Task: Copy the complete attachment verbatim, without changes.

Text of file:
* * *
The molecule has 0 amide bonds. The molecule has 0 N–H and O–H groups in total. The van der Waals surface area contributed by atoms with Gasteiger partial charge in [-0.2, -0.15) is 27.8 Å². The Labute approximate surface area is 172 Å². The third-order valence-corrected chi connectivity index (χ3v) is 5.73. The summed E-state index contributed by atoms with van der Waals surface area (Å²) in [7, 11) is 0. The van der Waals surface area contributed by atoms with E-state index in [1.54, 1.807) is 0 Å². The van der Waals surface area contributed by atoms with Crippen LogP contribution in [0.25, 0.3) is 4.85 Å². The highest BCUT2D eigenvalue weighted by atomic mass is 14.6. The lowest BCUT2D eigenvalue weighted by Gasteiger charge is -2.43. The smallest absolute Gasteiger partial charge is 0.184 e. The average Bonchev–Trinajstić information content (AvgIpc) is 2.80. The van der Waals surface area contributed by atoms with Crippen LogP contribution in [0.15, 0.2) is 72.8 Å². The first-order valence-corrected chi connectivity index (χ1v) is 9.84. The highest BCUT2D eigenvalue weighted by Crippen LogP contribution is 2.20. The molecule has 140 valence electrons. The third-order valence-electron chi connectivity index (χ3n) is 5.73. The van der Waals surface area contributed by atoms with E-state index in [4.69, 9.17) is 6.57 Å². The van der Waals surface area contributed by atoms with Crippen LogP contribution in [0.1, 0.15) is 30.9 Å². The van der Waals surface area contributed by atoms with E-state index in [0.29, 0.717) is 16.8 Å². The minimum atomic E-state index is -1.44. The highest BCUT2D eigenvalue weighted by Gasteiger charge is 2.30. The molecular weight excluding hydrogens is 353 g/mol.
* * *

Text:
The molecule has 0 amide bonds. The molecule has 0 N–H and O–H groups in total. The van der Waals surface area contributed by atoms with Gasteiger partial charge in [-0.2, -0.15) is 27.8 Å². The Labute approximate surface area is 172 Å². The third-order valence-corrected chi connectivity index (χ3v) is 5.73. The summed E-state index contributed by atoms with van der Waals surface area (Å²) in [7, 11) is 0. The van der Waals surface area contributed by atoms with E-state index in [1.54, 1.807) is 0 Å². The van der Waals surface area contributed by atoms with Crippen LogP contribution in [0.25, 0.3) is 4.85 Å². The highest BCUT2D eigenvalue weighted by atomic mass is 14.6. The lowest BCUT2D eigenvalue weighted by Gasteiger charge is -2.43. The smallest absolute Gasteiger partial charge is 0.184 e. The average Bonchev–Trinajstić information content (AvgIpc) is 2.80. The van der Waals surface area contributed by atoms with Crippen LogP contribution in [0.15, 0.2) is 72.8 Å². The first-order valence-corrected chi connectivity index (χ1v) is 9.84. The highest BCUT2D eigenvalue weighted by Crippen LogP contribution is 2.20. The molecule has 140 valence electrons. The third-order valence-electron chi connectivity index (χ3n) is 5.73. The van der Waals surface area contributed by atoms with E-state index in [4.69, 9.17) is 6.57 Å². The van der Waals surface area contributed by atoms with Crippen LogP contribution in [0.1, 0.15) is 30.9 Å². The van der Waals surface area contributed by atoms with E-state index in [0.29, 0.717) is 16.8 Å². The minimum atomic E-state index is -1.44. The highest BCUT2D eigenvalue weighted by Gasteiger charge is 2.30. The molecular weight excluding hydrogens is 353 g/mol.